Prices, affected by the rate of inflation, naturally impact consumer spending on goods significantly. Higher inflation rates erode purchasing power, making it less likely that consumers have excess income to spend after covering basic expenses such as food and housing.
However, consumer prices are forecast to remain broadly steady this year as compared with a deflation of 2.1 per cent in 2020, on the back of higher global commodity prices and recovery in domestic demand.
While new government spending is needed to stimulate the economy, one reasoning is that an increase in government purchases might drive up the cost of production. In turn, this would drive up inflation.
Oil’s role in economic recovery and your finances
Oil revenue is the UAE government’s main source of revenue and therefore any recovery in oil prices will boost the government’s ability to maintain high level of continued monetary stimulus and therefore aid in economic recovery.
With the world’s seventh largest proven crude oil reserves, the UAE continues to be a dominant player in the global energy space. Oil exports account for around 25 per cent of the UAE’s overall exports.
As such, the economy’s prospects is not just linked to overseas trade and tourism but also with oil prices. While demand for oil is still lower than normal, hopes of a speedier than expected economic recovery on a quicker vaccine roll-out are being met currently.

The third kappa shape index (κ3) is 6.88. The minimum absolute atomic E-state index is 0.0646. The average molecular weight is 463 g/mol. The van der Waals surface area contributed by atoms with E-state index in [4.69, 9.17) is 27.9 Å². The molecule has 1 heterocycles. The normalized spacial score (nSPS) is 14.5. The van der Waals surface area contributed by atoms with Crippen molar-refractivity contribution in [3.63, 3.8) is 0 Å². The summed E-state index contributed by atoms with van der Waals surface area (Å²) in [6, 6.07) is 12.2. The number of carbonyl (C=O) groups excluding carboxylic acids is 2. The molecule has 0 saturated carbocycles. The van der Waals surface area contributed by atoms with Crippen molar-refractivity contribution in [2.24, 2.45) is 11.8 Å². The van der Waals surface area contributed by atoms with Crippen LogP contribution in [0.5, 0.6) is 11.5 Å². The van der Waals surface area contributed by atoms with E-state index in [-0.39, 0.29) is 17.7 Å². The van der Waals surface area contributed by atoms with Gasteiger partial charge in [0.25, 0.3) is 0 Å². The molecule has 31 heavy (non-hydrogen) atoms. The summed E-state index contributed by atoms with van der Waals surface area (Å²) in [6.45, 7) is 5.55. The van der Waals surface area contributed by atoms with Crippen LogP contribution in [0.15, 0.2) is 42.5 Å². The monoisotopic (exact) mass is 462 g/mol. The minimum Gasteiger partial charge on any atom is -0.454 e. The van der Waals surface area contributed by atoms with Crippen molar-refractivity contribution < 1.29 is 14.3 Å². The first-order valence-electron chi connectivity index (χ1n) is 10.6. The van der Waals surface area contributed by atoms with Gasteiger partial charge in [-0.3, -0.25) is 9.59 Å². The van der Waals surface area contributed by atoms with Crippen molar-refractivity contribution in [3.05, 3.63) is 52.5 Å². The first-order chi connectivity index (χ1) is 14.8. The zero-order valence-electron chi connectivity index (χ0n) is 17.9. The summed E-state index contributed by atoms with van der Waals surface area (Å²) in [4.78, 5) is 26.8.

Oil prices are often seen as a barometer for economic activity. Termed ‘black gold’, oil has now reached three-year highs at $80 (Dh312) a barrel having risen more than 26 per cent in the last six months.
What does recovery in oil prices mean for your fuel expenses?
Oil prices have determined at least half of the price of each gallon (3.78 litres) of fuel over the last decade. As oil prices change daily, fuel prices are constantly fluctuating, too. The rest of the price of gas is based on refinery and distribution costs, corporate profits.
Last year, the combination of an oil price war and a worldwide pandemic helped to send the price of oil below zero, to nearly -$37 (negative Dh135) per barrel. Oil prices subsequently moved into positive territory, but the price of fuel remained lower than usual in most countries worldwide.
The fuel prices in the UAE are adjusted to international oil prices. The Organisation of Petroleum Exporting Countries (OPEC) and its allies rescued the global oil industry from an unprecedented slump last year by slashing production when the coronavirus crisis pummeled demand. The strategy has revived international oil prices, shoring up revenues for the producers’ battered economies.
OPEC revealed recently that said it expects global demand for products such as petrol and diesel to increase, supported by a recovery in post-pandemic mobility and industrial activity.
As a result petrol and diesel prices in the UAE have changed after remaining stagnant for almost a year. Petrol and diesel prices have witnessed a steady increase over the last six months.